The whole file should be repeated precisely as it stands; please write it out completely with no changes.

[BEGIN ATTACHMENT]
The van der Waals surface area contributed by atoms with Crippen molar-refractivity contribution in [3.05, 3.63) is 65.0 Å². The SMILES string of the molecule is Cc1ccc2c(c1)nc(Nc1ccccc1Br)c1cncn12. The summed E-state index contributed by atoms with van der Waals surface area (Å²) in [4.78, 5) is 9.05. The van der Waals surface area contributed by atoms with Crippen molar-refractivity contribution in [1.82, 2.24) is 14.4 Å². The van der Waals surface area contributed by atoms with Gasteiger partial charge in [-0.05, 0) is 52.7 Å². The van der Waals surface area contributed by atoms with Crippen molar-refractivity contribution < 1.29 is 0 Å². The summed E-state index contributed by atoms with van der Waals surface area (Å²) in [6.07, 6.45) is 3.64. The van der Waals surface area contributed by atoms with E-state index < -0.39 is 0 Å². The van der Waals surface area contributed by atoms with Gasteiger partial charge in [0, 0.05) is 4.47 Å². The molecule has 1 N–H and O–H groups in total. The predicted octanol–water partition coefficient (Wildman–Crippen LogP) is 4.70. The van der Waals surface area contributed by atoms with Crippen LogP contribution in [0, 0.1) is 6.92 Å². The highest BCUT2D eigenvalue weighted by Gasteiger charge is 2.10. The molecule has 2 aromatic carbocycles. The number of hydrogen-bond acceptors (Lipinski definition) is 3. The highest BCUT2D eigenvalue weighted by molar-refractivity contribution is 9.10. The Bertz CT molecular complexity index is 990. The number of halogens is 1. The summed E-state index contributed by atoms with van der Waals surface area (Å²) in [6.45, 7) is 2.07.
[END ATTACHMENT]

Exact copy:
The van der Waals surface area contributed by atoms with Crippen molar-refractivity contribution in [3.05, 3.63) is 65.0 Å². The SMILES string of the molecule is Cc1ccc2c(c1)nc(Nc1ccccc1Br)c1cncn12. The summed E-state index contributed by atoms with van der Waals surface area (Å²) in [4.78, 5) is 9.05. The van der Waals surface area contributed by atoms with Crippen molar-refractivity contribution in [1.82, 2.24) is 14.4 Å². The van der Waals surface area contributed by atoms with Gasteiger partial charge in [-0.05, 0) is 52.7 Å². The van der Waals surface area contributed by atoms with Crippen molar-refractivity contribution < 1.29 is 0 Å². The summed E-state index contributed by atoms with van der Waals surface area (Å²) in [6.07, 6.45) is 3.64. The van der Waals surface area contributed by atoms with E-state index < -0.39 is 0 Å². The van der Waals surface area contributed by atoms with Gasteiger partial charge in [0, 0.05) is 4.47 Å². The molecule has 1 N–H and O–H groups in total. The predicted octanol–water partition coefficient (Wildman–Crippen LogP) is 4.70. The van der Waals surface area contributed by atoms with Crippen LogP contribution in [0, 0.1) is 6.92 Å². The highest BCUT2D eigenvalue weighted by Gasteiger charge is 2.10. The molecule has 2 aromatic carbocycles. The number of hydrogen-bond acceptors (Lipinski definition) is 3. The highest BCUT2D eigenvalue weighted by molar-refractivity contribution is 9.10. The Bertz CT molecular complexity index is 990. The number of halogens is 1. The summed E-state index contributed by atoms with van der Waals surface area (Å²) in [6.45, 7) is 2.07.